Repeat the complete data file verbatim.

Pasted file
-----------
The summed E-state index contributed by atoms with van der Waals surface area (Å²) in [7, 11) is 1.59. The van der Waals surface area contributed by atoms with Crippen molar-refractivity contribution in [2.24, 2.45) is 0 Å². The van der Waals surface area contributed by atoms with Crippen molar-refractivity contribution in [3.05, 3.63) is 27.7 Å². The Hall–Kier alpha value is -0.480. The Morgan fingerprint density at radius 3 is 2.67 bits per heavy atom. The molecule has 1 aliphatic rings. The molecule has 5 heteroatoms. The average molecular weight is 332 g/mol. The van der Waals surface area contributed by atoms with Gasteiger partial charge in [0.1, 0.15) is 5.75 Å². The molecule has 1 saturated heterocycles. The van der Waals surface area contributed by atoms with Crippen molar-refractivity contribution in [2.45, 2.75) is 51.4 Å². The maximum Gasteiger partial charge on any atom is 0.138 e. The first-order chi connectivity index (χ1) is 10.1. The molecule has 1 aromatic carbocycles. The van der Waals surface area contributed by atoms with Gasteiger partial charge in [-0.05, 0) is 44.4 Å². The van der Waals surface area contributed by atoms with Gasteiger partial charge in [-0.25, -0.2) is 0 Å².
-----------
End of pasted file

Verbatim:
The summed E-state index contributed by atoms with van der Waals surface area (Å²) in [7, 11) is 1.59. The van der Waals surface area contributed by atoms with Crippen molar-refractivity contribution in [2.24, 2.45) is 0 Å². The van der Waals surface area contributed by atoms with Crippen molar-refractivity contribution in [3.05, 3.63) is 27.7 Å². The Hall–Kier alpha value is -0.480. The Morgan fingerprint density at radius 3 is 2.67 bits per heavy atom. The molecule has 1 aliphatic rings. The molecule has 5 heteroatoms. The average molecular weight is 332 g/mol. The van der Waals surface area contributed by atoms with Gasteiger partial charge in [0.1, 0.15) is 5.75 Å². The molecule has 1 saturated heterocycles. The van der Waals surface area contributed by atoms with Crippen molar-refractivity contribution in [2.45, 2.75) is 51.4 Å². The maximum Gasteiger partial charge on any atom is 0.138 e. The first-order chi connectivity index (χ1) is 10.1. The molecule has 1 aromatic carbocycles. The van der Waals surface area contributed by atoms with Gasteiger partial charge in [-0.05, 0) is 44.4 Å². The van der Waals surface area contributed by atoms with Gasteiger partial charge in [-0.25, -0.2) is 0 Å².